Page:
15. Coakley, M., Johnson, M.C., McGrath, E., Rahman, S., Ross, R.P., Fitzgerald, G.F., Devery, R., Stanton, C., 2006. Intestinal bifidobacteria that produce trans-9, trans-11 conjugated linoleic acid: a fatty acid with antiproliferative activity against human colon SW480 and HT-29 cancer cells. Nutrition and Cancer International Journal 56, 95–102.
  16. Belury, M., 2002. Not all trans-fatty acids are alike: what consumers may lose when we oversimplify nutrition facts. Journal of the American Dietetic Association 102, 1606–1607.
  17. Houseknecht, K.L., Heuvel, J.P., Vanden, M.-C., Silvia, Y., Portocarrero, C.P., Peck, L.W., Nickel, K.P., Belury, M.A., 1998. Dietary conjugated linoleic acid normalizes impaired glucose tolerance in the Zucker diabetic Fatty fa/fa rat. Biochemical and Biophysical Research Communications 244, 678–682.
  18. Belury, M., Kempa-Steczko, A., 1997. Conjugated linoleic acid modulates hepatic lipid composition in mice. Lipids 32, 199–204.
  19. Brownbill, R.A., Petrosian, M., Ilich, J.Z., 2005. Association between dietary conjugated linoleic acid and bone mineral density in postmenopausal women. Journal of the American College of Nutrition 24, 177–181.
  20. Kelly, O., Cashman, K.D., 2004. The effect of conjugated linoleic acid on calcium absorption and bone metabolism and composition in adult ovariectomised rats. Prostaglandins, Leukotrienes, and Essential Fatty Acids 71, 295–301.
  21. Watkins, B.A., Seifert, M.F., 2000. Conjugated linoleic acid and bone biology. Journal of the American College of Nutrition 19, 478S–486S.
  22. Butel M., Roland N., 1998. Clostridia pathogenicity in experimental necrotising enterocolitis in gnotobiotic quails and protective role of bifidobacteria. Journal of Medical Microbiology 47: 391-399.
  23. Butel M., Catala I., Waligora-Dupriet A., et al., 2001. Protective effect of dietary oligofructose against cecitis induced by clostridia in gnotobiotic quails. Microbial Ecology in Health and Disease 13: 166-172.
  24. Bomba A., Nemcova R., et al., 2002. Improvement of the prebiotic effect of micro- organisms by their combination with matlodextrins, fructo- oliogsaccharides and polyunsaturated fatty acids. British Journal of Nutrition 88: S95-S99.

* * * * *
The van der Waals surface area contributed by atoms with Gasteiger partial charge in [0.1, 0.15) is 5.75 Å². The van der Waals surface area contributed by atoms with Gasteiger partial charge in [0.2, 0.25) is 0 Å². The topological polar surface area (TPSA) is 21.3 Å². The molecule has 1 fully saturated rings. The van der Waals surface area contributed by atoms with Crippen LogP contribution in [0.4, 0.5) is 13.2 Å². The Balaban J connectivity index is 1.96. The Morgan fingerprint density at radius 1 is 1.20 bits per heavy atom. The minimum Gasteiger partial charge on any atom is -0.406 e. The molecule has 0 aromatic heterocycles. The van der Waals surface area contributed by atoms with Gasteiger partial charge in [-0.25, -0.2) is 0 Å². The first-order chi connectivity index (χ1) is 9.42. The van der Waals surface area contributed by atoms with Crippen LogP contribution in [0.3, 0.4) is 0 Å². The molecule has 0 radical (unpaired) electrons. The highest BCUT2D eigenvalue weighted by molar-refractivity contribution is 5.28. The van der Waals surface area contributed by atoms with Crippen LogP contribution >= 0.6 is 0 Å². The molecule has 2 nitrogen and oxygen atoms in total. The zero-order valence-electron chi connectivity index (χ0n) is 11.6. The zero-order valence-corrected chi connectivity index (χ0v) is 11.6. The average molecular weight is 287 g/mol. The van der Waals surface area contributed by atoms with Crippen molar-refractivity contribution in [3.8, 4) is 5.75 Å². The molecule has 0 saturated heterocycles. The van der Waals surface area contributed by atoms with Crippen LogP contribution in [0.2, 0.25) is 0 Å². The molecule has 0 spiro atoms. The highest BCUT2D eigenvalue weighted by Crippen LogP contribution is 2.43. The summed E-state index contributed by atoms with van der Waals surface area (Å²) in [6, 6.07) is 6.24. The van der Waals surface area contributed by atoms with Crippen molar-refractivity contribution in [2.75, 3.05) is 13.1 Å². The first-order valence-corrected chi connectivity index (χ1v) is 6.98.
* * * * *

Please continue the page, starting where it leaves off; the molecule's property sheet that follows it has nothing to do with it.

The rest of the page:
25. Oli M.W., Petschow B.W., Buddington R.K., 1998. Evaluation of fructooligosaccharide supplementation of oral electrolyte solutions for treatment of diarrhea: recovery of the intestinal bacteria. Digestive Diseases and Sciences 43: 138-147.
  26. Buddington K.K., Donahoo J.B., Buddington R.K., 2002. Dietary oligofructose and inulin protect mice from enteric and systemic pathogens and tumor inducers. Journal of Nutrition 132: 472-477.
  27. Verghese M., Walker L.T., Shackelford L. Chawan C.B., 2005. Inhibitory effects of nondigestible carbohydrates of different chain lengths on azoxymethane-induced aberrant crypt foci in Fisher 344 rats. Nutritional Research 25: 859-868.
  28. Roller M., Femia A.P., Caderni G., Rechkemmer G., Watzl B., 2004. Intestinal immunity of rats with colon cancer is modulated by oligofructose-enriched inulin combined with Lactobacillus rhamnosus and Bifidobacterium lactis. British Journal of Nutrition 92: 931-938.
  29. Ten Bruggencate S.J., Bovee-Oudenhoven I.M., Lettink-Wissink M.L., Katan M.B., Van der Meer R., 2004. Dietary fructo- oligosaccharides and inulin decrease resistance of rats to Salmonella: protective role of calcium. Gut 53: 530-535.
  30. Orrhage K., Sjostedt S., Nord C.E., 200. Effects of supplements with lactic acid bacteria. The Journal of Antimicrobial Chemotherapy 46: 603-611.
  31. Lewis S., Burmeister S., Brazier J., 2005. Effect of the prebiotic oligofructose on relapse of Clostridium difficile-associated diarrhea: a randomized, controlled study. Clinical Gastroenterology and Hepatology 3: 442-448.
  32. Furrie E., Macfarlane S., Kennedy A., 2005. Synbiotic therapy (Bifidobacterium longum/Synergy1) initiates resolution of inflammation in patients with active ulcerative colitis: a randomized controlled pilot trial. Gut 54: 242-249.
  33. Casellas F., Borruel N., Torrejon A., 2007. Oral oligofructose-enriched inulin supplementation in acute colitis is well tolerated and associated with lower faecal calprotectin. Alimentary Pharmacology & Therapeutics 25: 1061-1067.
  34. Lindsay J.O., Whelan K., Stagg A.J., et al., 2006. Clinical, microbiological and immunological effects of fructooligosaccharides in patients with Crohn’s disease. Gut 55: 348-355.
  35. Kiessling, G., Schneider, J., Jahreis, G., 2002. Long-term consumption of fermented dairy products over 6 months increases HDL cholesterol. European Journal of Clinical Nutrition 56, 843–849.
  36. Jiang, T., Mustapha, A., Savaiano, D.A., 1996. Improvement of lactose digestion in humans by ingestion of unfermented milk containing Bifidobacterium longum. Journal of Dairy Science 79, 750–757.
  37. He, T., Priebe, M.G., Zhong, Y., Huang, C., Harmsen, H.J.M., Raangs, G.C., Antoine, J.M., Welling, G.W., Vonk, R.J., 2007. Effects of yogurt and bifidobacteria supplementa- tion on the colonic microbiota in lactose-intolerant subjects. Journal of Applied Microbiology 104, 595–604.
  38. Saavedra, J.M., Bauman, N.A., Perman, J.A., Yolken, R.H., Oung, I., 1994. Feeding of Bifidobacterium bifidum and Streptococcus thermophilus to infants in hospital for prevention of diarrhoea and shedding of rotavirus. The Lancet 344, 1046–1049.
  39. Plummer, S., Weaver, M.A., Harris, J.C., Dee, P., Hunter, J., 2004. Clostridium difficile pilot study: effects of probiotic supplementation on the incidence of C. difficile diarrhoea. International Microbiology 7, 59–62.
  40. Gibson G.R., Roberfroid M.B., 1995. Dietary modulation of the human colonic microbiota: Introducing the concept of prebiotics. Journal of Nutrition 125:1401–1412.